Imagine what it would be like to have a blockchain that is:
Doesn’t it sound like a dream?
Well, the dream is about to come true with the third generation of blockchains with the first generation being the likes of Bitcoin and the second generation being the likes of Ethereum.
But when you include the positive features of the first two with some additional unparalleled features, you get third generation blockchains like Cardano.
Cardano is a blockchain conceived with exactly that in mind.
We will cover the following points in this beginner’s guide:
- What Is Cardano?
- How Cardano Works
- Cardano’s Team
- Total Cardano (ADA) Supply & Market Cap
- How To Buy Cardano Cryptocurrency (ADA)
- Cardano (ADA) Wallets
- Cardano’s Future and Roadmap
- Official Resources
What Is Cardano?
But we have Ethereum for that, don’t we?
Well, Ethereum is not as good and has time and again faced network congestions. Therefore, we need something better developed from scratch while keeping all these challenges in mind. Cardano is one of them.
In short, you can think of Cardano as Ethereum for face value but inside it is the robust research-first driven approach that lays the bedrock of what needs to be achieved and how effectively.
And just like Ethereum, Cardano has its own cryptocurrency called Cardano (ADA) which acts as a fuel for the Cardano network.
Cardano is more than just a cryptocurrency, however, it is a technological platform that will be capable of running financial applications currently used every day by individuals, organizations, and governments all around the world. The platform is being constructed in layers, which gives the system the flexibility to be more easily maintained and allow for upgrades by way of soft forks. After the settlement layer that will run Ada is complete, a separate computing layer will be built to handle smart contracts, the digital legal agreements that will underpin future commerce and business. Cardano will also run decentralized applications, or DApps, services not controlled by any single party but instead operate on a blockchain. (Source)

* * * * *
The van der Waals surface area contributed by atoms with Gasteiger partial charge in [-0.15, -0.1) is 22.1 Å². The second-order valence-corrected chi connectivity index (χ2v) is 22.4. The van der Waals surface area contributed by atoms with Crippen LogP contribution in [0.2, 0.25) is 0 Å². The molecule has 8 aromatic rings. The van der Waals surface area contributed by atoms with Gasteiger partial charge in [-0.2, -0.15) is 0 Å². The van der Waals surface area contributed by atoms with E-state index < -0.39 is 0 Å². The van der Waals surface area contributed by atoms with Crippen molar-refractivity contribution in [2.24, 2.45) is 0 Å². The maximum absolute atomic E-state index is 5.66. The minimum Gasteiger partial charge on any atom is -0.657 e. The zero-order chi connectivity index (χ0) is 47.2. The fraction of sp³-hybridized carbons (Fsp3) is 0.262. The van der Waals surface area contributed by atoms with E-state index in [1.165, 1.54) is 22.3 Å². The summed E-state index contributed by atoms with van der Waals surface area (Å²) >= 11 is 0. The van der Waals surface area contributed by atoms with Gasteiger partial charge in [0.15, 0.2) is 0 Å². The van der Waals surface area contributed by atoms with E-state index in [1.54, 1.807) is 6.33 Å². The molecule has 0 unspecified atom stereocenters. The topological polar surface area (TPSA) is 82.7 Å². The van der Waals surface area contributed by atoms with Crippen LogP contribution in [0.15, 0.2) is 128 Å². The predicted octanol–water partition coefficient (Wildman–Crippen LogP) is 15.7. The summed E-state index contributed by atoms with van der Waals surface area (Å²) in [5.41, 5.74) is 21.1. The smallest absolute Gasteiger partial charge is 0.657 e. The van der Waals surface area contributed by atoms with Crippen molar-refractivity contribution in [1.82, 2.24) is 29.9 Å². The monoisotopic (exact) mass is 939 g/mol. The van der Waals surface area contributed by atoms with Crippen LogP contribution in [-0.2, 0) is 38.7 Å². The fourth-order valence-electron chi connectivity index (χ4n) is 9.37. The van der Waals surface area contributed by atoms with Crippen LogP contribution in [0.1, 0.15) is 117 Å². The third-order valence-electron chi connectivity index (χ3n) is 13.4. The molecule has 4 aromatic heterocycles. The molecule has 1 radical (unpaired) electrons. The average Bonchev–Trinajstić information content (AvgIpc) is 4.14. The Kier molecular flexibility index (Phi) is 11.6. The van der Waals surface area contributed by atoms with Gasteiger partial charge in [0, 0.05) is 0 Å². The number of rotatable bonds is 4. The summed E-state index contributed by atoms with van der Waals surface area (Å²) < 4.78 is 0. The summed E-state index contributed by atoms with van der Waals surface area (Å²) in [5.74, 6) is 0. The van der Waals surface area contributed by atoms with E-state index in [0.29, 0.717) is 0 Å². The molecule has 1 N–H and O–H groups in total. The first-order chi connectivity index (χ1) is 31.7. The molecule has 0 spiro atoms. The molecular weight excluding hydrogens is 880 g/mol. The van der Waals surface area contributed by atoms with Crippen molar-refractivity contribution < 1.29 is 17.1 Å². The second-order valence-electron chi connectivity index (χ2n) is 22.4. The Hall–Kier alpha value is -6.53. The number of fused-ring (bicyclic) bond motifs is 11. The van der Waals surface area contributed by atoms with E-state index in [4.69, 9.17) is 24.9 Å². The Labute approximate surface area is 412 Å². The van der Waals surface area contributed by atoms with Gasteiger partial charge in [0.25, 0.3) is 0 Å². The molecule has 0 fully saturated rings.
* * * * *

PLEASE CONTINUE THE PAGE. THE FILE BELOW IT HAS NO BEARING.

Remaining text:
How Cardano Works?
Cardano has deliberately made itself modular so that future upgrades and iterations can be easy.
Cardano has two parts, namely, the settlement layer and the computational layer. The settlement layer is for the settlement of cryptocurrency transactions (ADA transactions) while the computational layer is for computing smart contracts and DApps code.
Because of this, the team can change the consensus protocol on the settlement layer anytime without disturbing the computational layer and vice-versa.
There is more.
The unique thing about Cardano is its long-term plans.
Charles Hoskinson, the CEO of Cardano, states that they want to build something like TCP/IP protocol that can last for decades and ultimately make an inclusive economy for the 3 billion deprived people. That is why so much emphasis has been given to research and peer review. I also agree with this approach as this is an old-age method for making robust products.
In fact, Charles says that they have very carefully chosen their consensus protocol, which is a proof of stake protocol called as Ouroboros.
Through Ouroboros, time in Cardano is divided into epochs (pronounced “epics”), which are further divided into slots which are short time periods of around 20 seconds, and each slot has a designated leader. Slot leaders can create no more than a single block in their assigned slot and hence are awarded in the form of transactions fees collected in an epoch.
But this slot leader is decided in accordance with the stake you have in the system. So if you have more ADA at stake in the system, the chances of you being a slot leader are higher.
So this way, Cardano provides the security as good as Bitcoin’s proof of work but in a cheaper and more efficient manner. This method also makes Cardano much faster where one need not wait for 10 or more minutes for a transaction to go through.
There are more scalability developments that Cardano will implement and we will talk about the same further in this article.
Cardano’s Team is also highly decentralized and distributed as it comprises of inspiring minds that come from three different organizations, namely:
- Cardano Foundation: An independent standards body based in Switzerland with core responsibilities to support the community of Cardano users and to work with authorities on regulatory and commercial matters.